When Swedish climate activist Greta Thunberg gave a rousing speech at the UN earlier this week, she didn't just draw attention to climate change. People also focused on the fact that she has Aspergers, something she has embraced as her "superpower".
That superpower came under attack, however, when Fox News guest Michael Knowles referred to Greta as the "mentally ill Swedish child".
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Although Fox later apologised, the comment highlighted the fact that there remains much misunderstanding about what Aspergers is.
Autism New Zealand's chief executive Dane Dougan said the comment was "unfortunate".
"What that comment shows is a lack of understanding and ignorance of our community," he said.
Speaking on Magic Talk on Wednesday, Dougan explained more about what Aspergers is.
Is Aspergers the same as autism?
Although previously considered a separate syndrome, Aspergers is now officially part of the autism spectrum.
Dougan says Aspergers is "on the lower needs of the autism scale - and a lot of that comes around social interaction and that kind of thing."
People with Aspergers, he says, usually need less support than people higher up the autism scale.
What are the symptoms?
"Essentially what it is is a different way of seeing the world and a different way of interacting with the world," Dougan explained.
"One of the traits is that they can become very focused on one particular area of life or of society", just like Greta is with climate change, he said.
Another symptom is related to reading physical signals.
"One of the traits of Aspergers and autism, in general, is understanding body language and facial expression - and again, it's just a matter of understanding and learning," says Dougan.
What support is there for people with Aspergers?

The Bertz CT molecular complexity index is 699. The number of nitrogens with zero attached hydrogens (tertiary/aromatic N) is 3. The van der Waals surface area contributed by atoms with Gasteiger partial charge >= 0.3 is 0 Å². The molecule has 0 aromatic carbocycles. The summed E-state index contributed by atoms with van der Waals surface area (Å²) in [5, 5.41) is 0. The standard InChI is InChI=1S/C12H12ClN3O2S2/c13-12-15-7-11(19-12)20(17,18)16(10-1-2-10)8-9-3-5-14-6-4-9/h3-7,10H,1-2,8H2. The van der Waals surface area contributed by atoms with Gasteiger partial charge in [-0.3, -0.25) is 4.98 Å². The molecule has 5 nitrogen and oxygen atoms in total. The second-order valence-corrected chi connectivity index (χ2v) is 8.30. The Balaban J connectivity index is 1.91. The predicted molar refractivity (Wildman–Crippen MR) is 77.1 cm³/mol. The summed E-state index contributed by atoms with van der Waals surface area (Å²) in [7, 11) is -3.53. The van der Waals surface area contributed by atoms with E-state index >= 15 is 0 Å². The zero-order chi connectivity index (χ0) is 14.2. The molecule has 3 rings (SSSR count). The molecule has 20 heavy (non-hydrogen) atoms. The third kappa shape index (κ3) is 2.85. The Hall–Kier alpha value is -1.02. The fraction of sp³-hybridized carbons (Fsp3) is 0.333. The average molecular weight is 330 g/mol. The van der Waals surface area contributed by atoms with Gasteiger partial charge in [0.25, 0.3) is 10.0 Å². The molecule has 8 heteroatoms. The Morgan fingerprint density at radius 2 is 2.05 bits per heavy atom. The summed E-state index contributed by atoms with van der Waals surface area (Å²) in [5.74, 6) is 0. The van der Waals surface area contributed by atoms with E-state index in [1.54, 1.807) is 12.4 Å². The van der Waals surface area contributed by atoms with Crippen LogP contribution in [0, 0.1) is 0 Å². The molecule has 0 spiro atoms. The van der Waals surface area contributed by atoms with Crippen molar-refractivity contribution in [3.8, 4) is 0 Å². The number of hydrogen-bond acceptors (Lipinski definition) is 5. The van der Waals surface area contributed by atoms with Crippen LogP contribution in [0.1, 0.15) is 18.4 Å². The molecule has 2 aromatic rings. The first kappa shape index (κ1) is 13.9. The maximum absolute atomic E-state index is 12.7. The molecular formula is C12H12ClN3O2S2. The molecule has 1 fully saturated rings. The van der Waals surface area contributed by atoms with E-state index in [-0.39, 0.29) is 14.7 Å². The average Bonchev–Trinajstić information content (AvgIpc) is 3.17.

The key to dealing with people with Aspergers, says Dougan, is not to try and change the person, but to change what's around them.
"The approach we take at Autism New Zealand isn't about trying to change a person with Aspergers or autism, it's about trying to change the environment around them so they can go on to live to their full potential and do the amazing things that some of them are going to go on and do."
Are people with Aspergers smarter than people without Aspergers?
People with Aspergers are not necessarily more intelligent than people without Aspergers.
"There's no evidence to suggest they are any smarter than the general population," says Dougan. "Overall, it's just that ability to be focused on one area and really be part of that particular area and just not stop until you have all the information that you have about it."
For people higher up the autism scale, people often do have a higher IQ, Dougan says.
And although the ability to focus can be an advantage - it can also have a flip side.
"That can be quite dangerous in some ways, as well, in terms of making sure they don't get too focused on something," says Dougan. "It also has to be managed as well."
Is everyone with Aspergers diagnosed?
The earlier someone is diagnosed with Aspergers, the better. But in some cases, people can spend their whole life without being diagnosed.
"We have a system in New Zealand that is quite inconsistent and we definitely don't pick up a lot of people who have autism - we're trying to change that now," says Dougan.
"We have people who are diagnosed at 60, we have people who are diagnosed at 70 and it's really important to them as well because what that does is it puts their whole life into perspective.
"Whether they are six or 60, or three or 30, they can come to us and get some help and support if they need it and then we can look to empower them to go on to live the lives that they want to live."